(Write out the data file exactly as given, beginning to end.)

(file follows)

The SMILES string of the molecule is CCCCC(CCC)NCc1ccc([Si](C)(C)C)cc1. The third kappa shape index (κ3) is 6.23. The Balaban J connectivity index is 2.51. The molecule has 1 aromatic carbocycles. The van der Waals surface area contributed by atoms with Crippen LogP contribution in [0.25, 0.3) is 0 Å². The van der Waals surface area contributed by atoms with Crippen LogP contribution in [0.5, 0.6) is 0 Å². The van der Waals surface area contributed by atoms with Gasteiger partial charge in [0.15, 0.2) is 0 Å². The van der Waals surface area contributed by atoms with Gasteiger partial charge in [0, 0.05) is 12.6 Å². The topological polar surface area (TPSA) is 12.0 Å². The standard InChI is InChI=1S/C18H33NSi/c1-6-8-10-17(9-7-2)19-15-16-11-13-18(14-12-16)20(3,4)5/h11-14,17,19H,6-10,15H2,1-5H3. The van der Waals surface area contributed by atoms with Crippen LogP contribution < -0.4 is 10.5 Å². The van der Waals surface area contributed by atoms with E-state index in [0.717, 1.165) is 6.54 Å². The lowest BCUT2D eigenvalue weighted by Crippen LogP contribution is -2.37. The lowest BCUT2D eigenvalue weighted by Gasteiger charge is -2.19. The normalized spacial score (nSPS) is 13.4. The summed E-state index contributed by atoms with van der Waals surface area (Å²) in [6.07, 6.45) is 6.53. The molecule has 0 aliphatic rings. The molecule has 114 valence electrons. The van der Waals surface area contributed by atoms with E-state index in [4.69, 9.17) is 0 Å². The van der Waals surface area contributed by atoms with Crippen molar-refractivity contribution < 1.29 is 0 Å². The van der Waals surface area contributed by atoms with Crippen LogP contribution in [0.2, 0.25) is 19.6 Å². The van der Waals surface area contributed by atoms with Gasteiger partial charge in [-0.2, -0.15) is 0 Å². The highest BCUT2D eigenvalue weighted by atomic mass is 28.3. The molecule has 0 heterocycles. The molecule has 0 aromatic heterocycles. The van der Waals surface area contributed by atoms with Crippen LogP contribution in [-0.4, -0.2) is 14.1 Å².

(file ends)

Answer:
The SMILES string of the molecule is CCCCC(CCC)NCc1ccc([Si](C)(C)C)cc1. The third kappa shape index (κ3) is 6.23. The Balaban J connectivity index is 2.51. The molecule has 1 aromatic carbocycles. The van der Waals surface area contributed by atoms with Crippen LogP contribution in [0.25, 0.3) is 0 Å². The van der Waals surface area contributed by atoms with Crippen LogP contribution in [0.5, 0.6) is 0 Å². The van der Waals surface area contributed by atoms with Gasteiger partial charge in [0.15, 0.2) is 0 Å². The van der Waals surface area contributed by atoms with Gasteiger partial charge in [0, 0.05) is 12.6 Å². The topological polar surface area (TPSA) is 12.0 Å². The standard InChI is InChI=1S/C18H33NSi/c1-6-8-10-17(9-7-2)19-15-16-11-13-18(14-12-16)20(3,4)5/h11-14,17,19H,6-10,15H2,1-5H3. The van der Waals surface area contributed by atoms with Crippen LogP contribution < -0.4 is 10.5 Å². The van der Waals surface area contributed by atoms with E-state index in [0.717, 1.165) is 6.54 Å². The lowest BCUT2D eigenvalue weighted by Crippen LogP contribution is -2.37. The lowest BCUT2D eigenvalue weighted by Gasteiger charge is -2.19. The normalized spacial score (nSPS) is 13.4. The summed E-state index contributed by atoms with van der Waals surface area (Å²) in [6.07, 6.45) is 6.53. The molecule has 0 aliphatic rings. The molecule has 114 valence electrons. The van der Waals surface area contributed by atoms with E-state index in [4.69, 9.17) is 0 Å². The van der Waals surface area contributed by atoms with Crippen molar-refractivity contribution < 1.29 is 0 Å². The van der Waals surface area contributed by atoms with Crippen LogP contribution in [0.2, 0.25) is 19.6 Å². The van der Waals surface area contributed by atoms with Gasteiger partial charge in [-0.2, -0.15) is 0 Å². The highest BCUT2D eigenvalue weighted by atomic mass is 28.3. The molecule has 0 heterocycles. The molecule has 0 aromatic heterocycles. The van der Waals surface area contributed by atoms with Crippen LogP contribution in [-0.4, -0.2) is 14.1 Å².